PSYCHOLOGIST

Stanley Milgram

1933 - 1984

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Stanley Milgram (August 15, 1933 – December 20, 1984) was an American social psychologist, best known for his controversial experiments on obedience conducted in the 1960s during his professorship at Yale.Milgram was influenced by the events of the Holocaust, especially the trial of Adolf Eichmann, in developing the experiment. After earning a PhD in social psychology from Harvard University, he taught at Yale, Harvard, and then for most of his career as a professor at the City University of New York Graduate Center, until his death in 1984. His small-world experiment, while at Harvard, led researchers to analyze the degree of connectedness, including the six degrees of separation concept. Read more on Wikipedia

Since 2007, the English Wikipedia page of Stanley Milgram has received more than 1,247,996 page views. His biography is available in 41 different languages on Wikipedia. Stanley Milgram is the 55th most popular psychologist (down from 47th in 2019), the 759th most popular biography from United States (down from 688th in 2019) and the 20th most popular American Psychologist.

Stanley Milgram was a psychologist who conducted the Milgram experiment in 1961. The experiment was designed to test how much people would obey an authority figure, even if they were told to do something that conflicted with their morals.

Memorability Metrics

  • 1.2M

    Page Views (PV)

  • 72.20

    Historical Popularity Index (HPI)

  • 41

    Languages Editions (L)

  • 7.77

    Effective Languages (L*)

  • 3.23

    Coefficient of Variation (CV)

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Among PSYCHOLOGISTS

Among psychologists, Stanley Milgram ranks 55 out of 182Before him are Max Wertheimer, Sándor Ferenczi, Leon Festinger, Alexander Luria, Aaron T. Beck, and Philip Zimbardo. After him are Edward C. Tolman, Solomon Asch, Fritz Perls, Ernst Kretschmer, Ernst Heinrich Weber, and Margaret Mahler.

Most Popular Psychologists in Wikipedia

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Contemporaries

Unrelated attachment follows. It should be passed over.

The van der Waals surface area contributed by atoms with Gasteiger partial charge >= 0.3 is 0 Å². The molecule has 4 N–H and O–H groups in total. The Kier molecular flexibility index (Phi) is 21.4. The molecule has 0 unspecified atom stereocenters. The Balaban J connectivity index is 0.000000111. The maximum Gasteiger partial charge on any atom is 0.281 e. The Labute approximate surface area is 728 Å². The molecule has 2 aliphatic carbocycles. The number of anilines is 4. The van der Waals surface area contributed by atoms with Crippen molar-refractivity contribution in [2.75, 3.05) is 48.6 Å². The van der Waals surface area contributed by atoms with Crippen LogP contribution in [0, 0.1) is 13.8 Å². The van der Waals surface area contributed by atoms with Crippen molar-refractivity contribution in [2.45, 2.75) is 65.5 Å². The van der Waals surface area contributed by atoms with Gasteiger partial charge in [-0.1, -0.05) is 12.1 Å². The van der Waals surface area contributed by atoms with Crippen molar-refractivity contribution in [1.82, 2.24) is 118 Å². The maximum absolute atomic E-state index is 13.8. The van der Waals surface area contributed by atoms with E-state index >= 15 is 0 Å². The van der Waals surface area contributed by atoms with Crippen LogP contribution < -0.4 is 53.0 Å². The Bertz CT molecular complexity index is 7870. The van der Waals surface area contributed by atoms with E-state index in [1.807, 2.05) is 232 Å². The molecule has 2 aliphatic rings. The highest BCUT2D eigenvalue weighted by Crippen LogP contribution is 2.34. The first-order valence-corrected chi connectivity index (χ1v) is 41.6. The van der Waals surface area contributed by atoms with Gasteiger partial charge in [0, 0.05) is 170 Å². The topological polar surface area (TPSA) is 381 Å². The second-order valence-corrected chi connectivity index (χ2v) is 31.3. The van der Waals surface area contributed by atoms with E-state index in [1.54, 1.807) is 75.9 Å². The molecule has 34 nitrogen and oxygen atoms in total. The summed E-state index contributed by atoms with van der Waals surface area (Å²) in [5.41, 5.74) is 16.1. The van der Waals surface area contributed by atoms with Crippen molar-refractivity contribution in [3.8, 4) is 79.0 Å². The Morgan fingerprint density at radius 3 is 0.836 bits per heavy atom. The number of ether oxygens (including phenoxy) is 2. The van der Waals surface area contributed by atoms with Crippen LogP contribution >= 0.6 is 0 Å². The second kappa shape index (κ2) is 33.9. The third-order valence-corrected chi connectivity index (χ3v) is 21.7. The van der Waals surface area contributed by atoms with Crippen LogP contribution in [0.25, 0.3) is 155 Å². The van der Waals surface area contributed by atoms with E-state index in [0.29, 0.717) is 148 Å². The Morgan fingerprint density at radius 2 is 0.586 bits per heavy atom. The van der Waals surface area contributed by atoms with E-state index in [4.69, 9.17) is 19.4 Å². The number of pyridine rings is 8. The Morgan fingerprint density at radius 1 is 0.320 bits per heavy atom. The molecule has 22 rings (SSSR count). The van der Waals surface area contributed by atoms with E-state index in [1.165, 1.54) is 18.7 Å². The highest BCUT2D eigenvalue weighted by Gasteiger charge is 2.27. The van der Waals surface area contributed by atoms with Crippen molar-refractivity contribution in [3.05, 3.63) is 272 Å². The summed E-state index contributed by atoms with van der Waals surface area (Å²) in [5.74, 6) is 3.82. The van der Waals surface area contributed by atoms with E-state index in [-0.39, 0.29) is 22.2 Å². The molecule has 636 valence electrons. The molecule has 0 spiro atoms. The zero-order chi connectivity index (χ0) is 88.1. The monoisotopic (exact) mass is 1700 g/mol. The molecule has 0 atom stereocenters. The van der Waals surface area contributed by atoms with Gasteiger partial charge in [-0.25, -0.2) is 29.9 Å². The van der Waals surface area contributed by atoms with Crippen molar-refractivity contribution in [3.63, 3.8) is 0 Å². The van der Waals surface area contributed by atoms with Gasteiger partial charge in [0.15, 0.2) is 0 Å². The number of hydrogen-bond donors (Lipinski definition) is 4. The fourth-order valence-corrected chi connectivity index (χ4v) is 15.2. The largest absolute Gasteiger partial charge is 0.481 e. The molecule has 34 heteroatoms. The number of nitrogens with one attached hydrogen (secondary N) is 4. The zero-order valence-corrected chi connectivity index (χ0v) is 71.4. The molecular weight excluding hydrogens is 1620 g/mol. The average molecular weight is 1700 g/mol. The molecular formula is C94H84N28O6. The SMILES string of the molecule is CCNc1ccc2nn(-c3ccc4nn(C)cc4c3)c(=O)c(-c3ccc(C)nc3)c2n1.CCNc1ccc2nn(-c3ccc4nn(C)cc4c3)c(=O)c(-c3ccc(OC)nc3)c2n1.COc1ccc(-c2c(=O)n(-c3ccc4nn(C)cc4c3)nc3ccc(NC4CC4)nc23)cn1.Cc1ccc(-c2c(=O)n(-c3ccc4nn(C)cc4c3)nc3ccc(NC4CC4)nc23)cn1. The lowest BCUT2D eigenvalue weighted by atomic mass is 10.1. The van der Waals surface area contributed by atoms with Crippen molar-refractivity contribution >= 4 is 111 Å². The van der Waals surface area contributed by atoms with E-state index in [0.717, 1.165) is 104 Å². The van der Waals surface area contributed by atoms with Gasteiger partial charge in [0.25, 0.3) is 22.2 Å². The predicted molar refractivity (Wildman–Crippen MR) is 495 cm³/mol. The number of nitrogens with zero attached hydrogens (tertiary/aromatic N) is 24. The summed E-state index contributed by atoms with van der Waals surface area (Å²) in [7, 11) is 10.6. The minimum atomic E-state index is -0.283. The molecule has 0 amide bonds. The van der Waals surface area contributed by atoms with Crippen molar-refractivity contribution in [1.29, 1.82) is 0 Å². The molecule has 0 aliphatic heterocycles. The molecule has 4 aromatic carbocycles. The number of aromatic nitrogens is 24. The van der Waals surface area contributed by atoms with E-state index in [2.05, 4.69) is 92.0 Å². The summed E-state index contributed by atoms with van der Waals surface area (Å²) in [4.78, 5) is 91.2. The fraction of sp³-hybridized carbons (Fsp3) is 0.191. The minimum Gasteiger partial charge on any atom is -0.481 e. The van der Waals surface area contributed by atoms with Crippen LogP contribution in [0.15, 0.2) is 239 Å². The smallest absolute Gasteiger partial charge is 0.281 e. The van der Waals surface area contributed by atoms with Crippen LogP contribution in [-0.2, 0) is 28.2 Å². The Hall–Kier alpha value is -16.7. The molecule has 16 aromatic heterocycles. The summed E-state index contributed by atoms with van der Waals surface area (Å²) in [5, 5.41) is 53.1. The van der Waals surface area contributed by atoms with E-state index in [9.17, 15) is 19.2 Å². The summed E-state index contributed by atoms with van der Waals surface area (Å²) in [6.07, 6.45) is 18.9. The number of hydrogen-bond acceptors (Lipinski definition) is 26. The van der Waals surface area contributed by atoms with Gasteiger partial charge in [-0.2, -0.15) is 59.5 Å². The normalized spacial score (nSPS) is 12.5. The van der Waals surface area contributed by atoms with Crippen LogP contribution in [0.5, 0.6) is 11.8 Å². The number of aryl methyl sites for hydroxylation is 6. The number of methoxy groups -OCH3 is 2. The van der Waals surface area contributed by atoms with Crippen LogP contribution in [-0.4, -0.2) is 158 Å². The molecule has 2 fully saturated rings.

Among people born in 1933, Stanley Milgram ranks 40Before him are Kim Novak, Wilbur Smith, Jerzy Grotowski, Jayne Mansfield, Gian Maria Volonté, and Philip Zimbardo. After him are Abolhassan Banisadr, Manu Dibango, Steven Weinberg, Ali Shariati, Claude Cohen-Tannoudji, and Joan Collins. Among people deceased in 1984, Stanley Milgram ranks 23Before him are Oleg Antonov, Alfred Kastler, Mohamed Naguib, Karl Wolff, Sam Peckinpah, and Pyotr Kapitsa. After him are Viktor Shklovsky, Philippe Ariès, Sir Arthur Harris, 1st Baronet, Martin Ryle, Ahmed Sékou Touré, and Dmitry Ustinov.

Others Born in 1933

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Others Deceased in 1984

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In United States

Among people born in United States, Stanley Milgram ranks 759 out of 15,968Before him are Joe DiMaggio (1914), John Dos Passos (1896), Lex Barker (1919), Aaron T. Beck (1921), George Foreman (1949), and Philip Zimbardo (1933). After him are Hilary Putnam (1926), Marshall Warren Nirenberg (1927), George Kennedy (1925), Mel Brooks (1926), Benjamin Guggenheim (1865), and Mark Hamill (1951).

Among PSYCHOLOGISTS In United States

Among psychologists born in United States, Stanley Milgram ranks 20Before him are Milton H. Erickson (1901), Howard Gardner (1943), Albert Ellis (1913), Leon Festinger (1919), Aaron T. Beck (1921), and Philip Zimbardo (1933). After him are Edward C. Tolman (1886), Roger Wolcott Sperry (1913), Martin Seligman (1942), Timothy Leary (1920), G. Stanley Hall (1846), and Mary Ainsworth (1913).